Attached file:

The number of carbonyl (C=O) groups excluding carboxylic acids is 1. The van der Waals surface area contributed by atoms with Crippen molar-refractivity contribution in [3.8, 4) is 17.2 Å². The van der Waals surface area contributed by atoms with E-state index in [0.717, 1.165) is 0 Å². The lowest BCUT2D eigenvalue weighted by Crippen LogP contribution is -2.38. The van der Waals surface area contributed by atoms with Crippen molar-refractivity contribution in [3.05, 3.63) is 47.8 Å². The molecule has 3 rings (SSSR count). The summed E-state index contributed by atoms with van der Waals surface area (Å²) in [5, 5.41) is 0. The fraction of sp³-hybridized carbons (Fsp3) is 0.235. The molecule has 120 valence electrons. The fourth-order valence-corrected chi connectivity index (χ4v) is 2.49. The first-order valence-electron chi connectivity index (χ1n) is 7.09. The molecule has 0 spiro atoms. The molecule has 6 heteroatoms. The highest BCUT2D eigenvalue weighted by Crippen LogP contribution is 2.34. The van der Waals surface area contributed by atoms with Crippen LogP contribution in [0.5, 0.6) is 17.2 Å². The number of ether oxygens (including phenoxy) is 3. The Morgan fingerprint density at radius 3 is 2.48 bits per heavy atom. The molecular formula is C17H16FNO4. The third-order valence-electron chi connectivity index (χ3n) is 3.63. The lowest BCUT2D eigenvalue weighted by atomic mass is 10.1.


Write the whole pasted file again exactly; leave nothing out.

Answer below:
The number of carbonyl (C=O) groups excluding carboxylic acids is 1. The van der Waals surface area contributed by atoms with Crippen molar-refractivity contribution in [3.8, 4) is 17.2 Å². The van der Waals surface area contributed by atoms with E-state index in [0.717, 1.165) is 0 Å². The lowest BCUT2D eigenvalue weighted by Crippen LogP contribution is -2.38. The van der Waals surface area contributed by atoms with Crippen molar-refractivity contribution in [3.05, 3.63) is 47.8 Å². The molecule has 3 rings (SSSR count). The summed E-state index contributed by atoms with van der Waals surface area (Å²) in [5, 5.41) is 0. The fraction of sp³-hybridized carbons (Fsp3) is 0.235. The molecule has 120 valence electrons. The fourth-order valence-corrected chi connectivity index (χ4v) is 2.49. The first-order valence-electron chi connectivity index (χ1n) is 7.09. The molecule has 0 spiro atoms. The molecule has 6 heteroatoms. The highest BCUT2D eigenvalue weighted by Crippen LogP contribution is 2.34. The van der Waals surface area contributed by atoms with Crippen LogP contribution in [0.5, 0.6) is 17.2 Å². The number of ether oxygens (including phenoxy) is 3. The Morgan fingerprint density at radius 3 is 2.48 bits per heavy atom. The molecular formula is C17H16FNO4. The third-order valence-electron chi connectivity index (χ3n) is 3.63. The lowest BCUT2D eigenvalue weighted by atomic mass is 10.1.